Carnegie Mellon University

Live from New York

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It's Saturday Night!

Alex Andrews

Talk about living your dream. Alex Andrews (HS '09) has spent the fall semester interning for the organization at the center of so much presidential buzz — Saturday Night Live.

"To be a part of this explosion of the politics, the entertainment industry... it's just been overwhelming and amazing at the same time," Andrews exclaimed.

While quick to acknowledge the coffee-fetching realities of intern life, he's been thrilled to work on the 17th floor of 30 Rockefeller Plaza, witnessing the creation of a live show week after week.

"I get to look at everything," Andrews explained. "How they choose what shots they take, what they say to the actors, how they get different angles. It's the most amazing experience I've had in my entire life."

All fun aside, Andrews is in New York combining his love of entertainment with a serious Carnegie Mellon education. Majoring in decision sciences, he's studying supply chain management and behavioral decision-making as it applies to a national weekly production.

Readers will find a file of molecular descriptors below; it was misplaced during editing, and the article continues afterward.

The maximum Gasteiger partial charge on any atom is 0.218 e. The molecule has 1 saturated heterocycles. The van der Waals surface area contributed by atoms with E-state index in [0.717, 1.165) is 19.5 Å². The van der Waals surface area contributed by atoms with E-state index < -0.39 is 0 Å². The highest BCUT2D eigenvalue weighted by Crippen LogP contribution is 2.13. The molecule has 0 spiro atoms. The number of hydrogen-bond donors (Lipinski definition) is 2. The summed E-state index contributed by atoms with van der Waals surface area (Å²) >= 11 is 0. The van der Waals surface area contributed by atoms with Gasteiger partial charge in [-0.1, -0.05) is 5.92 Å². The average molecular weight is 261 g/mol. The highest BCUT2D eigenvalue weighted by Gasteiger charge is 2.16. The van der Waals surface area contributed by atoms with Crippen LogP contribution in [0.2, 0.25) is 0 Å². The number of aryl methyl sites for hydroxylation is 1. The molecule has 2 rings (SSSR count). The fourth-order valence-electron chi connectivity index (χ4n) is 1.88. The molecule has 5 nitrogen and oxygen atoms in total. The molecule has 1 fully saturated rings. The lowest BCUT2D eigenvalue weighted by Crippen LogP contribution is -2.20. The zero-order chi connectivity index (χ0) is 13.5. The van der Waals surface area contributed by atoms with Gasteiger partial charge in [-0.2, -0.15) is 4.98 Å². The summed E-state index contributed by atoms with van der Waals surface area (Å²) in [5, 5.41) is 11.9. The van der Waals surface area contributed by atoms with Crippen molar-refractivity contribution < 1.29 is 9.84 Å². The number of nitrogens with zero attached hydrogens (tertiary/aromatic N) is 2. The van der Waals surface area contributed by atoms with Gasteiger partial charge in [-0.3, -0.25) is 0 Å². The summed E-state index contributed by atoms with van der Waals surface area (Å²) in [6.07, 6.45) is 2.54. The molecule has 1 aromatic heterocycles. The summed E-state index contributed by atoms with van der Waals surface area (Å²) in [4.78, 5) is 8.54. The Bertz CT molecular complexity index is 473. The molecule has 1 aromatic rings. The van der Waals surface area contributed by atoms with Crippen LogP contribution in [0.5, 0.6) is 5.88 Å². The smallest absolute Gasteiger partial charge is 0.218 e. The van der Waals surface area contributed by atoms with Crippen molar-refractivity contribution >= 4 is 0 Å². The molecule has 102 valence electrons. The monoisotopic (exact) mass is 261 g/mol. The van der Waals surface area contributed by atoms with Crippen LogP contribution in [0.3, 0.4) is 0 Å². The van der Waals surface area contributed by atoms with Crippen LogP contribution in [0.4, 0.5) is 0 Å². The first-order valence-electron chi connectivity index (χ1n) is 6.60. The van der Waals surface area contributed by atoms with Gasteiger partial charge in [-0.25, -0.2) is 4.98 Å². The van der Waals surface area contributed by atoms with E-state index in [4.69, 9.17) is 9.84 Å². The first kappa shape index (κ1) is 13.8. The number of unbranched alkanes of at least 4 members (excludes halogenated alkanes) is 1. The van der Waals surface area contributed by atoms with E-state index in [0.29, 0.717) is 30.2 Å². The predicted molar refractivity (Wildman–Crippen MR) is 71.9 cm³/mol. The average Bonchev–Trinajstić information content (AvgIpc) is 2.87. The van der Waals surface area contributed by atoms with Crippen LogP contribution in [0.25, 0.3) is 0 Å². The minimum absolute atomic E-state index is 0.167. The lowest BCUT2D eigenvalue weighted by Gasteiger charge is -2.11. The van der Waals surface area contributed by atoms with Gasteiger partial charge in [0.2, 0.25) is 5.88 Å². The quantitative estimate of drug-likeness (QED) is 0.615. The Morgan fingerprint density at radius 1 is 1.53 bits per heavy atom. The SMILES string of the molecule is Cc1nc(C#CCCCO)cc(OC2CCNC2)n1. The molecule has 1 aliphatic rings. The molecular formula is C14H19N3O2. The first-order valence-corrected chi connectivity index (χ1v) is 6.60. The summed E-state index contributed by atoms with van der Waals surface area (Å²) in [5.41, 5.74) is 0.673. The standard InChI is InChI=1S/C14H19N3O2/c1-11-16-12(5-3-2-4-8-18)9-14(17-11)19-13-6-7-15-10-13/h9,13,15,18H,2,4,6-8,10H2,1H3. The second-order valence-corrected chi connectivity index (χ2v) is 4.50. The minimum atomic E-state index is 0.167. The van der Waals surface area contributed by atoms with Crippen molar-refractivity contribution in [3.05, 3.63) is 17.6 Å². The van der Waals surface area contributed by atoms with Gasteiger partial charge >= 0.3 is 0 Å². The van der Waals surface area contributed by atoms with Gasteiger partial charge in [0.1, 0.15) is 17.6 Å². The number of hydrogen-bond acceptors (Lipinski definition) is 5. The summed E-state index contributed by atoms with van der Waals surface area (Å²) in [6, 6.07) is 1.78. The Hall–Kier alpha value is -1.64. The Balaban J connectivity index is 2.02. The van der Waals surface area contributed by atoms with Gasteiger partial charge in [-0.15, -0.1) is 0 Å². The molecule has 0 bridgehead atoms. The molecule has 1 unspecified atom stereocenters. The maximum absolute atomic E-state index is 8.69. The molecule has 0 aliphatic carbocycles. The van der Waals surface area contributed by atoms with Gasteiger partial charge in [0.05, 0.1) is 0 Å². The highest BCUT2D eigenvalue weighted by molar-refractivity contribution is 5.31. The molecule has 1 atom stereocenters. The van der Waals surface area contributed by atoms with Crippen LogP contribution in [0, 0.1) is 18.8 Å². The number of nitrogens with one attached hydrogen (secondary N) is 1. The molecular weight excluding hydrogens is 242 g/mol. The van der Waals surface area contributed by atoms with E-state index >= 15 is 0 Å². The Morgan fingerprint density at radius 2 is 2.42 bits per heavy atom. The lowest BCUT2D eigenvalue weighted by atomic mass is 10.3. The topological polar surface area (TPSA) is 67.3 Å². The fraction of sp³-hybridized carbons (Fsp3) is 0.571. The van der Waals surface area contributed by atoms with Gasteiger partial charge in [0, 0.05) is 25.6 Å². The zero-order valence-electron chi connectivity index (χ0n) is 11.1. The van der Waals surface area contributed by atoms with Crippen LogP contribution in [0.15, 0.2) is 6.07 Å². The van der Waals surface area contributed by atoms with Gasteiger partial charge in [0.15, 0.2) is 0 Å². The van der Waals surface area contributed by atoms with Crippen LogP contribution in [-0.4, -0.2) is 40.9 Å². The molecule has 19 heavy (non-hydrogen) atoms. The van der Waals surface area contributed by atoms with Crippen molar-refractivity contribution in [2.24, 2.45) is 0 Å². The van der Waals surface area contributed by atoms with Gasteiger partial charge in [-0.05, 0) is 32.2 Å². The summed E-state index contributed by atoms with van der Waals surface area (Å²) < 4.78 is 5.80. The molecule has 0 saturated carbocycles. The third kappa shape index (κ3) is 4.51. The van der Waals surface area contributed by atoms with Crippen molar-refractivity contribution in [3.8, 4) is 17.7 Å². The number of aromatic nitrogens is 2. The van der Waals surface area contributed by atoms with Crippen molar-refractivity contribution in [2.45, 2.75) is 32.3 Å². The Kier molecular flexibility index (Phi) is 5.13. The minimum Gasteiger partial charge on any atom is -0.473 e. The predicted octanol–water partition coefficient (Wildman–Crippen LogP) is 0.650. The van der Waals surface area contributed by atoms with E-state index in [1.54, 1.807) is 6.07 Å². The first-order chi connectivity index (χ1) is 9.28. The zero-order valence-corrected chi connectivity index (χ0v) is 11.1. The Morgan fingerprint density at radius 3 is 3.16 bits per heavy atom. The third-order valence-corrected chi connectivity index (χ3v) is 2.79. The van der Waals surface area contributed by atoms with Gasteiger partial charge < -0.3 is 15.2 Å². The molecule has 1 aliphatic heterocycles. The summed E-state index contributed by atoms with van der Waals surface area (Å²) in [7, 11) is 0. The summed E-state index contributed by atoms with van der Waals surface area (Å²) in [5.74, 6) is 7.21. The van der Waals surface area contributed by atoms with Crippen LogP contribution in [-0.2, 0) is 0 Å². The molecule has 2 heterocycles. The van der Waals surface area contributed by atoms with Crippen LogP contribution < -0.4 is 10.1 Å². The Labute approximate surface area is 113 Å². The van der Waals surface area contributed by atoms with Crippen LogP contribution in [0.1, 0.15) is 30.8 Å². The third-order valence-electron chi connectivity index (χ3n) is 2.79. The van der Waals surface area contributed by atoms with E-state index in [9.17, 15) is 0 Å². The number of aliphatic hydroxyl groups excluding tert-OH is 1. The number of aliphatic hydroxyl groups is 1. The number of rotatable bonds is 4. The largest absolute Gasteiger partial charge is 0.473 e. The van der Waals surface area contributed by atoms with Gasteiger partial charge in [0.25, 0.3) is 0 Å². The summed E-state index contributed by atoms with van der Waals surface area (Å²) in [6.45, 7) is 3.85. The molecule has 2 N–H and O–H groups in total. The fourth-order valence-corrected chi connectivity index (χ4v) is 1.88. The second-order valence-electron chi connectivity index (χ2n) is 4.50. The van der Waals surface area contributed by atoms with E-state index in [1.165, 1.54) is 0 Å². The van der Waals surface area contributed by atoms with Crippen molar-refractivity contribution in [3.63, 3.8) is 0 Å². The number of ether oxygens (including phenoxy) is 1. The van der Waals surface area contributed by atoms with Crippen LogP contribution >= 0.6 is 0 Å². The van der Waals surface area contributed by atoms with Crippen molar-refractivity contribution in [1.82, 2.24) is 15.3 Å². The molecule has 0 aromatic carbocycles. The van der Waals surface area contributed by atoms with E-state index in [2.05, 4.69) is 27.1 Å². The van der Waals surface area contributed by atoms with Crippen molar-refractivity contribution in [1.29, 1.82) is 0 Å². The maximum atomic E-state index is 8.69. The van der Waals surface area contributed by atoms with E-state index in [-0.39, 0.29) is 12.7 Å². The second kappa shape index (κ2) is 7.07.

"My goal is to look at the pipeline for SNL, which is a one-week pipeline, and apply that to business infrastructures," he added. "Even though it's a creative industry, it's still business-oriented — how they come up with an idea, where it goes to next — all the things it takes to get something done."

Andrews credits the department of social and decision sciences with letting him apply all his different interests to "a broad spectrum of different outlets." His coursework has also included projects at Carnegie Mellon's Entertainment Technology Center.

"I want to make the best decisions I can for the entertainment industry," he explained.

Andrews has already launched an on-going production of his own. Last year, he and fellow student Jeremy Neuberg created the CMU Variety Hour. The 40-member team now has a number of shows to its credit, and recently opened for Bill Burr during Homecoming.

Andrews views the variety hour format as the perfect comparison to his Carnegie Mellon experience.

"It's the same analogy, the fusion of disciplines, or perspectives, not only in terms of academics but in terms of people enjoying their entertainment," Andrews explained. "Collaborating with others, in one hour — that's the ultimate entertainment in my mind."

Photo by Jacqueline Hur

Related Links: Social & Decision Sciences  |  Saturday Night Live